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$1.5 Million in Emergency Relief Grants Awarded for Chicago Nonprofits Serving Low-Income Youth and Families

Written by A Better Chicago on Jun 5, 2020

Media Contact: Danielle Veira, 312.674.7085,

As Chicago enters phase three of its coronavirus recovery effort and Chicago Public Schools heads into its final few weeks of school, A Better Chicago today announced a fourth round of emergency relief grants totaling $325,000 for ten low-income youth- and family-serving organizations. The grants are part of A Better Chicago’s recently launched Emergency Relief Fund, through which the organization has distributed $1.5 million to support Chicago-area organizations since early April.

To date, the fund has accumulated nearly $2 million and received hundreds of grant applications from local nonprofits since it began accepting applications on April 6. Applicants represent organizations supporting vulnerable populations across the city, including families with young children, college students, Chicagoans experiencing homelessness and undocumented immigrants. In late April, the fund received a $350,000 donation from Chicago Bears linebacker Khalil Mack and the Bernfield Family.

“Because of these grants, fewer Chicago families will go to bed hungry tonight, more of our graduating high school students will go to college, and more families will have the basic necessities they need to care for their children,” said A Better Chicago CEO Beth Swanson. “Responding quickly to the COVID-19 pandemic, A Better Chicago has released $1,500,000 in just two months directly to organizations serving our most vulnerable communities. Even as the state moves forward on the road toward recovery, the virus and the ensuing economic fallout is deepening the systemic economic disparities across Chicago. It’s vital that we provide essential, lifesaving support to communities who will feel the impact of the pandemic for months to come.”

A Better Chicago is a nonprofit venture philanthropy fund fighting poverty by investing in initiatives that serve low-income youth. The organizations receiving money through the Emergency Relief Fund provide direct financial assistance, essential goods and services, and innovative educational programming for low-income and Black and Latinx communities. The slate of grantees is a combination of current A Better Chicago portfolio members and new investments:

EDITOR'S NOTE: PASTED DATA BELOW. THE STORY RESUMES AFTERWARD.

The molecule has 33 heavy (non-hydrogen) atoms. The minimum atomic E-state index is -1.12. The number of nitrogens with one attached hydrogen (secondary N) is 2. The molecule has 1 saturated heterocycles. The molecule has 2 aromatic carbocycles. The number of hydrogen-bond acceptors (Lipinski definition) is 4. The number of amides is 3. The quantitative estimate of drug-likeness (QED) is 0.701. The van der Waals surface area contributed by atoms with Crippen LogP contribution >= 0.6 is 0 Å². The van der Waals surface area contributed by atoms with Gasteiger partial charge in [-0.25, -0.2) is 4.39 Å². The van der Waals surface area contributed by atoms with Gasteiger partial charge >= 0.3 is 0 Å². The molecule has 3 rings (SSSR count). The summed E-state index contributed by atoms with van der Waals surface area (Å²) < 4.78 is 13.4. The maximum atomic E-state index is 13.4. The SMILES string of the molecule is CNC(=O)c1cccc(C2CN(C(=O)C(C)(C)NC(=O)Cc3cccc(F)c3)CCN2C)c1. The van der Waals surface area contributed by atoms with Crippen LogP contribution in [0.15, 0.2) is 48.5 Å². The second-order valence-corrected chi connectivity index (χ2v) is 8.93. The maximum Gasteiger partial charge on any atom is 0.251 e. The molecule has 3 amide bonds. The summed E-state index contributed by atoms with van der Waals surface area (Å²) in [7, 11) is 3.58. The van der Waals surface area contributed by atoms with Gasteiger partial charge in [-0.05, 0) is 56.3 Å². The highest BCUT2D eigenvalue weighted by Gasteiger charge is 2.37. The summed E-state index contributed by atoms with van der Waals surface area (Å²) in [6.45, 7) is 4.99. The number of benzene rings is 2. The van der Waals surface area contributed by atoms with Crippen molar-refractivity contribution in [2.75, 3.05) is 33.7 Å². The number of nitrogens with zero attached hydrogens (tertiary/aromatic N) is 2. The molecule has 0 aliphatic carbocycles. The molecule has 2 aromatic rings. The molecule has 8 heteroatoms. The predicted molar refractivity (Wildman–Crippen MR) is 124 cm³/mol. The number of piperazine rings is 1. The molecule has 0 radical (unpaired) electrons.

• Intrinsic Schools – Funds will provide graduating seniors with computers to ensure they have access to the supports, information and tools they need to enroll in and transition to college.
  • OneGoal Chicago – Funds will provide students and alumni with direct financial support and adapting its supports to continue serving students with college access, enrollment and persistence support.
  • Children’s Home and Aid – Funds will support efforts to provide basic essentials to youth and families throughout the Chicago metropolitan area, including through an early childhood center and behavioral health and youth violence prevention programs in Greater Englewood.
  • Embarc – Funds will provide emergency financial assistance to students and alumni and support virtual programming.
  • Family Focused – Funds will provide grocery gift cards for families that have lost employment and identified food insecurity as an urgent challenge.
  • My Block My Hood My City – Funds will provide young people and their families with critical basic essentials and will support the organization’s summer employment programming.
  • New Life Centers – Funds will provide food to families living in extreme poverty.
  • New Moms – Funds will provide cash assistance to cover lost wages and provision of basic necessities to support young moms and their children.
  • Share our Spare – Funds will provide basic supplies for young children such as diapers and hygiene products.
  • VOCEL – Funds will provide families with critical early childhood development supports, as well as essential supplies and emergency financial assistance.

“The work of supporting and investing in recovery for our Black and Latinx neighbors is all the more critical now, when our city and our country are grappling with the impact systemic racism has had—and continues to have—on these communities,” said Swanson. “This is a moment for all of us to consider how we can provide relief to those who need it most. One hundred percent of all contributions will go directly to relief efforts.”

Donors interested in supporting the Emergency Relief Fund can visit

About A Better Chicago

A Better Chicago is fighting poverty by leveraging the collective power of Chicagoans who want to make our city more equitable for everyone. We raise funds through public donations and direct those resources to support low-income, underserved communities. We find high-potential, high-impact programs and leaders that serve young people from cradle to career. Then, we invest both dollars and strategic support to empower organizations to grow and make an even greater impact. We know that giving our young people the support and tools they need to thrive—a great education, a wage that can sustain a family, the ability to buy a home and live in a safe community—can lead to breaking the cycle of poverty for this generation and generations to come.

Since 2010, we have raised nearly $40 million, invested in dozens of nonprofit organizations and supported over 100 capacity-building projects—ranging from strategic planning to leadership development—to strengthen the organizational capacity of our grantees. In total, our portfolio serves over 37,000 youth annually in the Chicago area. Learn more at

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